5 Stupid Things You Spend Your Money On

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You may be a smart person, but you probably make some dumb purchases. Here are five stupid things smart people buy over and over again.

We all buy dumb things.

I’m reminded of that every time I see the closet full of purses I just had to have. They’re all lovely, but then I look in the mirror and remember I only have two arms and one wallet.

While we all have our individual weaknesses, some stupid purchases seem to cross boundaries. You may have a good reason to buy one of these items, but the following are five things we collectively seem to lose our ability to think rationally about and get sucked into spending our money on something dumb.

1. Gym memberships

You knew this was going to be on the list, right?

There’s a good reason for it: Some statistics indicate that as many as two-thirds of gym memberships are never used. Even some club owners – who are probably more likely to be optimistic about their membership – say 25 percent of members go inactive after six months and half give up on the gym by a year.

Really, unless you are doing some form of training that involves specialized equipment, hit the pavement rather than the gym. And if you can’t resist a membership, at least skip the contract and look for a gym with a month-to-month option.

2. Extended warranties

Now, I know the stores get us at our weakest moment.

You’re going through the checkout, spending your hard-earned cash, and the clerk asks if you want to add the extended warranty. It’s only a few dollars more, and it will protect you in case anything should happen to your new treasured purchase.

Or at least, that’s what we hear. In reality, these warranties come with a laundry list of exclusions.

Plus, they may not be all that extended. Many items come with perfectly good manufacturer warranties. If the manufacturer gives you a year warranty and the extended warranty is covering the same year, what’s the point of paying extra?

3. New cars

I can fess up to buying gym memberships and extended warranties, but I have yet to be seduced by a new car.

Despite what I can only assume is the thrill of being the first and only person to be behind the wheel, I can’t get over the massive depreciation that occurs the minute you drive off the lot. Edmunds.com estimates the value of a car drops nearly 10 percent with the first mile.

Rather than spend through the nose for the privilege of driving new, wait three years for the depreciation drop to level off. Not only will you save money, you may even still get a warranty because many manufacturers offer basic plans that are good for four or even five years.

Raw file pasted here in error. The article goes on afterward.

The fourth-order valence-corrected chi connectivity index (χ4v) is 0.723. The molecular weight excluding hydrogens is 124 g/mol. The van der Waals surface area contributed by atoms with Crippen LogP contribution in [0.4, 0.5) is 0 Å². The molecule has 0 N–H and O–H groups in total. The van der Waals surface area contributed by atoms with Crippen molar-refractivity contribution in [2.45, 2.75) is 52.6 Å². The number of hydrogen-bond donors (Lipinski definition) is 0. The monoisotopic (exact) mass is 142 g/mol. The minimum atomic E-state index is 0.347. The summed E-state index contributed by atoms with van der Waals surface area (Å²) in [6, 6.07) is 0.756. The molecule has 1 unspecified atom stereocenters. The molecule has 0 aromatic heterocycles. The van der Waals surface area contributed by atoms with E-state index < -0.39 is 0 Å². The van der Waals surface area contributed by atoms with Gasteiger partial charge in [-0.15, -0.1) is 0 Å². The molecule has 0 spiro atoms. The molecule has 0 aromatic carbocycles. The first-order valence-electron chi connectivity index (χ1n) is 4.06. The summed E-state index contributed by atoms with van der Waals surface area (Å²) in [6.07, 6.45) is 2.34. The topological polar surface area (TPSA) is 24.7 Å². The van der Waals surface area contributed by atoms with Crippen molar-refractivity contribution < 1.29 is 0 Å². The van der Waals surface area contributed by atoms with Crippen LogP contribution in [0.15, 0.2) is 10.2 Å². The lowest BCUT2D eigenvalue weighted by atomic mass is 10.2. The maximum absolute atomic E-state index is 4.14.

4. Credit card interest

I don’t care how good your credit card rewards are, paying interest for last month’s groceries and gas is stupid with a capital “S.”

The only time it makes sense to pay credit card interest is when you are self-financing a purchase for less interest than it would cost through a conventional loan. Even then, it might be smarter to save up some cash and skip paying interest, period.

5. Life insurance for your children

Finally, I know those Gerber life insurance commercials and mailings tug at your heartstrings.

After all, what sort of parent are you? Don’t you care about your child’s future? The implication is, of course, that if you really loved your child, you would most definitely be starting their college fund right now by buying a life insurance policy.

Emotionally it might make sense, but financially it’s hard to make a case for child life insurance. The whole point of life insurance is to replace lost income and unless your child is the next Shirley Temple, I’m guessing the kid isn’t pulling in much of a salary at the ripe old age of 3.

You might want to buy a policy if your child has a pre-existing condition that might make it difficult for her or him to buy coverage as an adult. Otherwise, take a pass.

And if you’re feeling guilty about their college fund, start a 529 plan or Coverdell savings account instead. Both offer tax benefits and typically have returns that beat the pants off a whole life policy.

One of the beautiful things about Money Talks News is we have a diverse set of intelligent readers from all walks of life. I’m sure one of you can give a compelling argument as to why everyone should have a new-car experience. Or maybe you can think of another dumb purchase I didn’t mention.

Share your insights and perspective in the comments below or on our Facebook page.

Stacy Johnson

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